1 can of Guinness beer

(Instead I used 2 bottles of Guinness Draught, 11.2 oz size bottles)
2 heaped tablespoons of flour
7 oz freshly grated cheddar cheese
2 sheets of ready made good quality all butter puff pastry
1 large organic free range egg, beaten

(I also added 1 chopped Jalapeno for heat)

Steak & Guinness Pie Photo 3, MyLastBite.com

Instructions

Preheat the oven to 375 degrees.
In a large ovenproof pan, heat a glug of olive oil on a low heat. Add the onions and fry them gently for about ten minutes – try not to color them too much.

Turn up the heat add the garlic, butter, carrots, celery, jalapenos and scatter in the mushrooms. Mix everything together before stirring in the beef, rosemary, a pinch of slat and a level teaspoon of pepper.

Steak & Guinness Pie Photo 4, MyLastBite.comFry fast for 3 or 4 minutes, then pour in one bottle of Guinness, stir in the flour and add just enough water to cover. Bring to a simmer, cover the pan with a lid and place in the preheated oven for about one (1) and 1/2 hours.

Remove the pan from the oven and give the stew a stir. Put it back in to the oven and continue to cook it for another hour or until the meat is very tender and the stew is rich dark and thick. (I added another half bottle of Guinness at this point).

Jamie notes: “A perfect pie filling needs to be robust, so if it’s still quite liquidy, place the pan on the hob (stove top) and reduce until the sauce thickens.”

Remove it from the heat and stir in half of the cheese, then season carefully and leave it to cool slightly.

Steak & Guinness Pie Photo 5, MyLastBite.comCut about a third of the pastry from the block. Dust a clean work surface with flour and roll both pieces of pastry out evenly with a floured rolling pin to the thickness of a pound coin.

Butter an appropriately sized pie dish then line with the larger sheet, leaving the edges dangling over the sides.

Tip (pour or spoon) the stew into your pastry lined dish and even it out before sprinkling the remaining cheese over it.

Brush the edges of the pastry with a little beaten egg.

Cut the other rolled sheet of pastry to fit the top of the pie dish and criss-cross lightly with a sharp knife. Place it over the top of the pie and fold the overhanging pastry on to the pastry lid to make it look nice and rustic.

Brush the top with beaten egg then bake the pie directly on the bottom of the oven for 45 minutes until the pastry is cooked puffed and golden.

Serves 4 to 6
Jamie Oliver's Steak & Guinness Pie

Jamie Oliver’s Official Website

“Jamie at Home” on Food Network

If you have the U.K. version of the book “Jamie Oliver at Home”, it’s on page 342.

I use this Gram Conversion Calculator

Pepperidge Farm Puff Pastry

9 Comments

Filed under Recipes

Michael Mina – San Francisco

My niece Kindal and nephew Chace recently turned thirteen, which I think is the very first “milestone” birthday that most of us celebrate. At thirteen we’re “cool” teenagers… at sixteen we get to drive (if we’re lucky)… at eighteen we’re “grown-ups” (although I personally disagree with that one!). Turning twenty-one means cocktails, cheap Happy Hour food and getting a real job…. while thirty means we’re done making the stupid mistakes we made in our twenties (hopefully)!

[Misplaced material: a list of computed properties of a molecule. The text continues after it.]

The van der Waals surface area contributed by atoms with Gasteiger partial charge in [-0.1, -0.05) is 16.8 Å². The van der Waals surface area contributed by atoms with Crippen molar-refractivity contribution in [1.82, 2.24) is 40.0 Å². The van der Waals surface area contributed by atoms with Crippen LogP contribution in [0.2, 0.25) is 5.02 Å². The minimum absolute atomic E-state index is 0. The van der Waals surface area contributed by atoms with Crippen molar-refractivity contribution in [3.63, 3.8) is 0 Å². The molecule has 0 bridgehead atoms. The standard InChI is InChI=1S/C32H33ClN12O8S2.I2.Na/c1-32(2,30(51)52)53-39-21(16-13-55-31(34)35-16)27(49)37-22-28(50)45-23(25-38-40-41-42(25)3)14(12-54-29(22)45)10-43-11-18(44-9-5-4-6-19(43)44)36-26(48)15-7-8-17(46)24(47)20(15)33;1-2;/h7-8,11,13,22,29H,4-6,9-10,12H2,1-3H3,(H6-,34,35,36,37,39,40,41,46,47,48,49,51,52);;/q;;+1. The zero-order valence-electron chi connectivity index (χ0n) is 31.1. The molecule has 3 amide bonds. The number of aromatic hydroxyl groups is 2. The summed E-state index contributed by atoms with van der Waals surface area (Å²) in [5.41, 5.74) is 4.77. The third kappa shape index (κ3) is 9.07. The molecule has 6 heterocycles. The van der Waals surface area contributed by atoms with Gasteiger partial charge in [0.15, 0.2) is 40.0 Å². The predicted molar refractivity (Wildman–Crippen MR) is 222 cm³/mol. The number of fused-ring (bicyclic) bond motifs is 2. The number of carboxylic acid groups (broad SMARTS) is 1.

The Twins, MyLastBite.com

To celebrate the twins 13th birthday, I wanted to do something extra special with my sister’s amazing kids. They have never been on an airplane (except on a film set!), so I figured this was the perfect way to celebrate them becoming bona-fide teenagers.

I first thought about a Las Vegas trip. That would work out well for me because of the long list of restaurants I want to try in “Sin City”. Places I’m dying to eat at are Jet Tila’s Wazuzu, the freshly flown in Mediterranean seafood at Bartolotta (both at the Wynn Encore), and the legendary Joel Robuchon at MGM. But the twins had been to Vegas before, during family boating trips to Lake Mead and I wanted this birthday celebration to be a whole, new experience.

San Francisco sounded perfect. It’s a short flight (just over an hour) and we could fly out of Ontario airport (CA) which is near my sister’s house in San Dimas. I started checking flights online and noticed that the airplanes from Ontario to San Francisco were small (30 seat turboprop) commuter planes. For this, the twins first flying experience, I thought it would be better to board a large, roomy jet where they could do a little exploring in flight… meaning strolls to the back to check out the lavatories (remember, as a kid, when that was fun?). However, this route was more expensive (and a bit of a drive for my sister), but I went ahead and reserved flights from Los Angeles to San Francisco on January 24th.

After I cleared the dates with my sister, and got my husband to agree to step away from his computer for two consecutive days, I booked the trip. Even though the twins thought the “gift” was going to be the airplane ride, I wanted to find a restaurant that would provide a wonderful memory for this special occasion. We had one night in San Francisco, and half of the next day for sightseeing. The only two restaurants that popped in my head were Hubert Keller’s “Fleur De Lys” and Michael Mina’s flagship restaurant “Michael Mina”. Both chefs had guest-starred on previous episodes of “Top Chef” (I’m obsessed with the show), so those were my top choices.